Mohamed al-Hosseiny

Beats Covered:
Local or Foreign:

Mohamed al-Hosseiny was arrested on September 12, 2017, along with photojournalist Angham Ghoneim, while they were interviewing parents at the al-Fagala neighborhood in downtown Cairo, his father and local rights group Association for Freedom of Thought and Expression (AFTE) told CPJ. Local rights groups have documented several cases where the Egyptian police detained photojournalists only for taking photos outside of tourist areas.

Al-Hosseiny, a reporter for the privately-owned newspaper al-Shoura, and his co-worker Ghoneim, disappeared for more than two weeks, and local police denied having them in custody, local media reported and al-Hosseiny’s father confirmed.

Mokhtar Mounir, a lawyer for the Association for Freedom of Thought and Expression who is providing legal assistance to Ghoneim and al-Hosseiny, told CPJ that he sent a letter to North Cairo’s prosecutor-general Mohamed Abdelsalam on September 19, inquiring about the journalists’ whereabouts.

On September 26, the journalists appeared in front of Homeland Security prosecutors for the first time, without authorities alerting their families or lawyer, Mounir told CPJ and local media reported. Prosecutors detained al-Hosseiny for 15 days and released Ghoneim pending trial, Mounir told CPJ. Al-Hosseiny is facing charges of “belonging to a banned group” and “disseminating false news,” his lawyer told CPJ. The journalist was questioned about his photo essays and video reports covering corruption for al-Shoura and freelance work he did for the pro-government broadcaster al-Asema, according to his lawyer.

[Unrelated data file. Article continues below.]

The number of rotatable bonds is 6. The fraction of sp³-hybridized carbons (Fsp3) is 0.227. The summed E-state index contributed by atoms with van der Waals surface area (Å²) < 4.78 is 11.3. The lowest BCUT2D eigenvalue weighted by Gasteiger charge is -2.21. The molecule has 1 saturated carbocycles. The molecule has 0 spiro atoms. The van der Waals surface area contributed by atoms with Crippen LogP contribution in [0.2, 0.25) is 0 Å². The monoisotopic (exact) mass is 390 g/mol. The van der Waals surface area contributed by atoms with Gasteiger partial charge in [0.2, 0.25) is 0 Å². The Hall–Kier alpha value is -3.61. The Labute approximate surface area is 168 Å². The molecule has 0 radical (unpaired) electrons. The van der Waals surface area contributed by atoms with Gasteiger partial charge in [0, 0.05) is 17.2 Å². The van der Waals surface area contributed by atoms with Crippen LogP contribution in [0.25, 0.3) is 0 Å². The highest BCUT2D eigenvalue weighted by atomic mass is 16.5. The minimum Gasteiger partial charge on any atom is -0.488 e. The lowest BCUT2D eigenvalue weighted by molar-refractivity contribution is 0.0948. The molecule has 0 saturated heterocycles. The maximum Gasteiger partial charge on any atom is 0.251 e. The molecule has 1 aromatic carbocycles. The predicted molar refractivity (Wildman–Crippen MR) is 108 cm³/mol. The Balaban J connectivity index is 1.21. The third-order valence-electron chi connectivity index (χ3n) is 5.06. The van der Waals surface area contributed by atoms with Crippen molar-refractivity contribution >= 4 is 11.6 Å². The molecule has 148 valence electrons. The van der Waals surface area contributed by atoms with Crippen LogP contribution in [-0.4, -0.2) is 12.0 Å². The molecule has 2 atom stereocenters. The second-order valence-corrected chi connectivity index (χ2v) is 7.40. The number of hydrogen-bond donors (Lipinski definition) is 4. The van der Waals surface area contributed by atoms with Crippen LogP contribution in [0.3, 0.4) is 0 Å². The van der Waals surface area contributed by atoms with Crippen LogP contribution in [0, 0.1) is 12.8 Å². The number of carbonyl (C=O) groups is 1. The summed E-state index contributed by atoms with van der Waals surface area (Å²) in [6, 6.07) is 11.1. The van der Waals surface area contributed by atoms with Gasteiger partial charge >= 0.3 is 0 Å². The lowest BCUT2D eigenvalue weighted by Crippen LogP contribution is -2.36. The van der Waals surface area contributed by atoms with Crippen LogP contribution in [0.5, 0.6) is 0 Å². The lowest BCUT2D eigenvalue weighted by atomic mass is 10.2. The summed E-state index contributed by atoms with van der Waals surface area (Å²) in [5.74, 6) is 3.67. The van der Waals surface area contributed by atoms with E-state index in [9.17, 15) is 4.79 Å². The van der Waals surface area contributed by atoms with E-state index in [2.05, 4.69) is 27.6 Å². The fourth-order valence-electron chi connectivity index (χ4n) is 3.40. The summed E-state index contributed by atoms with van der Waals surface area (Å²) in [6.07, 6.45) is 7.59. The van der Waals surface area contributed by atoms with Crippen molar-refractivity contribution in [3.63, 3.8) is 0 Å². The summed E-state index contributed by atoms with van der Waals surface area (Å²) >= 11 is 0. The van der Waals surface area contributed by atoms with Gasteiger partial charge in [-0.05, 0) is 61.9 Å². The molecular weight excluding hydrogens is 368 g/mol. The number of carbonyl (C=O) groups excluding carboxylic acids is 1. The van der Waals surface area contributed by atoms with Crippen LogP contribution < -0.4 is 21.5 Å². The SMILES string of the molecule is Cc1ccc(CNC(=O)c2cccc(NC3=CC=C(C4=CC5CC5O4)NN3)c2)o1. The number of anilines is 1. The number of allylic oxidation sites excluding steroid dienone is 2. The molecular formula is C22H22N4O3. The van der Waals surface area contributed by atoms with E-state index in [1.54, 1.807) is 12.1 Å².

On October 8, 2017 the journalist’s family and lawyer were able to see him briefly when he was transferred to Cairo’s Supreme Homeland Security Court for arraignment, Mounir told CPJ.

The journalist is being held in Tora Prison Complex, and has been denied subsequent visits from his family and lawyers, according to his lawyer. His detention period is repeatedly renewed every 15 days and no trial date was set by late 2017.

Al-Shoura did not immediately respond to CPJ’s email requesting comment.

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